Highlights include exploring some of the ancient Golden Ring cities northeast of Moscow where traditional Russian culture – including often colorfully painted and intricately carved wooden houses -- is on display.

Volga-Baltic Waterway

After sailing the Volga, the Volga-Baltic Waterway, composed of a number of rivers, lakes and canals, then leads to the Baltic Sea over a distance of 230 miles, passing through seven locks. Along the way, you’ll cruise through Lake Onega, the second largest lake in Europe where, on the island of Kizhi, you can view more ancient Russian architecture, including traditional windmills and wooden churches (one -century church was built without hammer or nail).

The Svir River then leads to Europe’s largest lake, Lake Ladoga, and, finally, the Neva River flows into St. Petersburg, where you can tour the Hermitage Museum and the city’s stunning imperial palaces, where the Romanovs reigned until the Russian revolution. You can also reverse the journey, starting in St. Petersburg and ending in Moscow.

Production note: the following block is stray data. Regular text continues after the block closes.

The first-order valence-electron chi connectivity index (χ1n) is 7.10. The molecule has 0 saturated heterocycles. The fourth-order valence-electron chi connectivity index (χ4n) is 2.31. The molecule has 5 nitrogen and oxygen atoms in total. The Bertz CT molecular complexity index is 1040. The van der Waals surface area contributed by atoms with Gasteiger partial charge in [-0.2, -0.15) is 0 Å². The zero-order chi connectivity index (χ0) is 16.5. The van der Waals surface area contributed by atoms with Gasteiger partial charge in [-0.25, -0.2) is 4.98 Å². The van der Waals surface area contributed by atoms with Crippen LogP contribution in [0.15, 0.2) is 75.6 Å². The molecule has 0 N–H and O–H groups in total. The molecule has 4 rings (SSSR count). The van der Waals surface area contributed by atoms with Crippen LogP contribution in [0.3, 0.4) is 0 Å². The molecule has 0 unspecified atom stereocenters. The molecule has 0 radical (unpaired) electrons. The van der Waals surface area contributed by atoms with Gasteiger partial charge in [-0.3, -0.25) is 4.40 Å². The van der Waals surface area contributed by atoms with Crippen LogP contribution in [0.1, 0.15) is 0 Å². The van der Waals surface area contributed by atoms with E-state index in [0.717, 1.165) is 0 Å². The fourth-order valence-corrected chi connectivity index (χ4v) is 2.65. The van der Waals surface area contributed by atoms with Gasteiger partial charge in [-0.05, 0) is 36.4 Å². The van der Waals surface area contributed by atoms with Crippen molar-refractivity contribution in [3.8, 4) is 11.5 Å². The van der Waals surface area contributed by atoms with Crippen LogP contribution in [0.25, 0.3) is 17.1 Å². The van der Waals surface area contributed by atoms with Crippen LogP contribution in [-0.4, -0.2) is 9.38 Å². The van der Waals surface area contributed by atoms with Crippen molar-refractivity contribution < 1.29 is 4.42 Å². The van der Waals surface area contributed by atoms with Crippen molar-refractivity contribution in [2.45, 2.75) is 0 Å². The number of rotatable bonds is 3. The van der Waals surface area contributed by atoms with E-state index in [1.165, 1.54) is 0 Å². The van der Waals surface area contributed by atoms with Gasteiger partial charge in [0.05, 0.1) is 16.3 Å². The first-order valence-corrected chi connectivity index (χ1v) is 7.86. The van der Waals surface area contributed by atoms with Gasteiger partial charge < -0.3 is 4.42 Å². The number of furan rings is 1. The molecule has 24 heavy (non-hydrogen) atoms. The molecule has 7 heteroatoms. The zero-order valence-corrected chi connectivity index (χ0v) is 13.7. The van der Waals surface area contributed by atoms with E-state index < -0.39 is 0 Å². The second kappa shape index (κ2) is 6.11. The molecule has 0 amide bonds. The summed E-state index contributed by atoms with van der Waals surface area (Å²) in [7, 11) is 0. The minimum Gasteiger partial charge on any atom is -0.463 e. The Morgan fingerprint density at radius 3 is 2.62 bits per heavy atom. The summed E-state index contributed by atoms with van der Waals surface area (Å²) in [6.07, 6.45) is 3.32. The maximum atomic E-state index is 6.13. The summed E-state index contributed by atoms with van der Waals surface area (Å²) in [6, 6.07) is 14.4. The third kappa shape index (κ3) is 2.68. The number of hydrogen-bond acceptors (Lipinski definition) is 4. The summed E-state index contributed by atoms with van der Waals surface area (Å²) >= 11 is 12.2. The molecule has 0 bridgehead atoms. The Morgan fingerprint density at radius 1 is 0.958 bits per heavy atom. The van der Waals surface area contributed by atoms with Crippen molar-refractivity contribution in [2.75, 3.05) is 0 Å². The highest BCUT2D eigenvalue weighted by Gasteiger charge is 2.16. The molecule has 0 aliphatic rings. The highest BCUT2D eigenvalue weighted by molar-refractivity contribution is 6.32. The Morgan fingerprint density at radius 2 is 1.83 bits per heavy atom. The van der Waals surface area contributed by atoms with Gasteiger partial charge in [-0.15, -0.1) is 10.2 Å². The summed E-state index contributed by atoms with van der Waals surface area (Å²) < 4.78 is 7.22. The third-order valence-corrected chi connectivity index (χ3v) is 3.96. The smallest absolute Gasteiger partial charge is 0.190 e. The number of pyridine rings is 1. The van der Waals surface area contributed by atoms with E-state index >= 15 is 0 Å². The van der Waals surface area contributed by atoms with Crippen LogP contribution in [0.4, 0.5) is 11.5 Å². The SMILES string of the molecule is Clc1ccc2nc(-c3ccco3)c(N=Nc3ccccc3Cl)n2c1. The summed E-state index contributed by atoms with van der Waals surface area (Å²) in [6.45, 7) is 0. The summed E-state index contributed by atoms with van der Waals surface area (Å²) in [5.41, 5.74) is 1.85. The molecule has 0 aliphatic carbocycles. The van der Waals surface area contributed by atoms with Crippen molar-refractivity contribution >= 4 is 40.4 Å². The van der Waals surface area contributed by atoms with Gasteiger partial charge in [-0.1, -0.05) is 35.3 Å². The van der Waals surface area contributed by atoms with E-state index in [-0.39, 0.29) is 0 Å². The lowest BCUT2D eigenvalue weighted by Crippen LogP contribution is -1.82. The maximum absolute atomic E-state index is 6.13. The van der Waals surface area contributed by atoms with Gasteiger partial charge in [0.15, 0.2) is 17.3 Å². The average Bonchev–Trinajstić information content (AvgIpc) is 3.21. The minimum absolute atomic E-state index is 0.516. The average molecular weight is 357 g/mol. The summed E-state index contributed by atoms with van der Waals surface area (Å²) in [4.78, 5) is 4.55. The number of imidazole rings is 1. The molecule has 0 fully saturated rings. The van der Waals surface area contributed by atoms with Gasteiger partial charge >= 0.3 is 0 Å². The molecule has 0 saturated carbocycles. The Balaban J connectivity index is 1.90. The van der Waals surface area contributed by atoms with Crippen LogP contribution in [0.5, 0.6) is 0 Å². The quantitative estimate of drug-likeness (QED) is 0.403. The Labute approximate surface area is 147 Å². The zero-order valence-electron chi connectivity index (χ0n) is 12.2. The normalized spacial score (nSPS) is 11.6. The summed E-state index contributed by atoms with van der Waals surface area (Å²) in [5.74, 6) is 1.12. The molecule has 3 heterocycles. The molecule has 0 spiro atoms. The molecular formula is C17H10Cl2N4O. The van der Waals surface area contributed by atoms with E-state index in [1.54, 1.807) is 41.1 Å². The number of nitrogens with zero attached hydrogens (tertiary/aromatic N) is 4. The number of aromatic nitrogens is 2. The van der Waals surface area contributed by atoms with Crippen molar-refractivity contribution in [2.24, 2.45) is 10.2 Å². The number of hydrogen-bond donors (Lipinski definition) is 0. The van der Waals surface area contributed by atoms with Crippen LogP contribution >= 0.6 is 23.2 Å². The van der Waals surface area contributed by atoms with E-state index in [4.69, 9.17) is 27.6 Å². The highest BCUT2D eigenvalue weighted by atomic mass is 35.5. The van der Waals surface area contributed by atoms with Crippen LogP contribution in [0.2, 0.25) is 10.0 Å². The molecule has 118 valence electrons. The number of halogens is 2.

5. The Dordogne, Garonne, and Gironde – A Vintage Sojourn Through Bordeaux


You can get an intimate look at Bordeaux, perhaps the worlds premier red wind producing region, on the this three-river cruise that begins in the city of Bordeaux itself. Bordeaux, situated along the Garonne river — which connects to the Bay of Biscay via the Gironde River along France’s western coast — is a treasure trove of architectural monuments and has been named a UNESCO World Heritage Site.